Sudan and South Sudan have failed to resolve a dispute over oil revenues, less than 24 hours before the south is due to halt crude production and close its pipeline to the sea. Failure to settle the dispute could have grave implications for the economies of both countries.
North-South Sudanese talks on sharing oil revenues started well Friday, when Sudanese President Omar al-Bashir and South Sudanese President Salva Kir met on the sidelines of a regional summit.
Hopes of a deal were raised during the day when the host of the talks, Ethiopian Prime Minister Meles Zenawi, told East African leaders an announcement was expected shortly.
"We had informal discussions this morning to deal with the current crisis between the republic of Southern Sudan and the Republic of Sudan," he said. "I believe we will have an announcement to make on this matter at the end of our meeting."
But when the meeting broke up, Mr. Meles told reporters the hoped-for deal had fallen through.
"I think there's quite a lot of progress, but not enough for us to be able to clinch a deal now," he said.
Sources close to the talks say announcement of the deal was being made to regional leaders when South Sudan's President Salva Kir abruptly stood up and said his side had not accepted the terms.
The south's chief negotiator at the talks, Pagan Amoum, later told reporters a deal had never been close. Amoum said the south remains adamant that the Khartoum government must make restitution for oil it has confiscated during their protracted dispute.
"These talks could not go anywhere because Khartoum is insisting to continue stealing ... and are determined that they will not rob and steal any oil that will go through the pipeline, that is why we are forced not to send any oil through their pipeline," Amoum said.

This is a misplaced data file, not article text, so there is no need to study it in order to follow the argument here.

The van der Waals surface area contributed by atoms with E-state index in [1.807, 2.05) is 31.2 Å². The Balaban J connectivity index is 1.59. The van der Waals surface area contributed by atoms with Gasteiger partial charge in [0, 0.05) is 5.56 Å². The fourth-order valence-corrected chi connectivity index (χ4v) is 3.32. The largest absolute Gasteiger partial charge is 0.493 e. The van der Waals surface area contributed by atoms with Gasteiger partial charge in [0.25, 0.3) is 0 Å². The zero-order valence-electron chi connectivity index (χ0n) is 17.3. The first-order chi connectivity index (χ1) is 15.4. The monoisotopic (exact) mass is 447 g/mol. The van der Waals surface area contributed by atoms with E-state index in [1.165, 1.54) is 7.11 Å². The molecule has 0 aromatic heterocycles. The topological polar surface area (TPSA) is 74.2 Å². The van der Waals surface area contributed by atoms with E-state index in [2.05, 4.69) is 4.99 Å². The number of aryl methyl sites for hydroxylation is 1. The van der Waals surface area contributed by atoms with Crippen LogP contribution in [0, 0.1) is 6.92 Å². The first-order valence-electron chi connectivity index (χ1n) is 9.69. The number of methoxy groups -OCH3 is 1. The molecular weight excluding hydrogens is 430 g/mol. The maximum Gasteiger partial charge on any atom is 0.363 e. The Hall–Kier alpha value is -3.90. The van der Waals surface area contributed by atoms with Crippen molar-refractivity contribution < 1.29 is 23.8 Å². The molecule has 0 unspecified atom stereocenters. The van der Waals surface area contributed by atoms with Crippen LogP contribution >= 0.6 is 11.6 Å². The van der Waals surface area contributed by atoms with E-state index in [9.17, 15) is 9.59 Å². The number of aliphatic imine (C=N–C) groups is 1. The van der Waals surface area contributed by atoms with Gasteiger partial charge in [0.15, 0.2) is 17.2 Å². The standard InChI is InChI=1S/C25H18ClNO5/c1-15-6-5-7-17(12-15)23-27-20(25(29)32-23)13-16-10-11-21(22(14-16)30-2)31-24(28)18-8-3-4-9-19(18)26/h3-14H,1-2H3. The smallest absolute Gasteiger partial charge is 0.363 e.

In an opinion piece in The New York Times this week, the adviser to the African Union mediation panel, Alex de Waal, said a pipeline shutdown would be “suicidal." He says it would cut off 97 percent of the south's income. It would mean a loss of $650 million a month in revenue.
Chief southern negotiator Amoum said the decision to close down the pipeline had been hard. But he rejected a reporter's suggestion that it might be better to keep the pipeline, and the oil revenue temporarily flowing while the dispute is settled.
"For you to suggest that we continue to lose for one month and pump the oil to be stolen, it's very strange. You want the south to lose more? That is what is being suggested," he said. "That is why we say, please stop this behavior and we are ready to resume. So you are right. South Sudan is losing and stand to lose? It is because the government of Sudan is stealing and robbing the resources. That is why we are losing."
Amoum said the shutdown is well under way and would be complete by Saturday. He said it would take a week to resume full production after an agreement is reached.
Oil is considered the foundation of the economies of both north and south Sudan. The south took more than 70 percent of their oil resources when it broke away from Khartoum last July. But the oil can only be exported through the north. A planned alternative pipeline to the south through Kenya is still years away.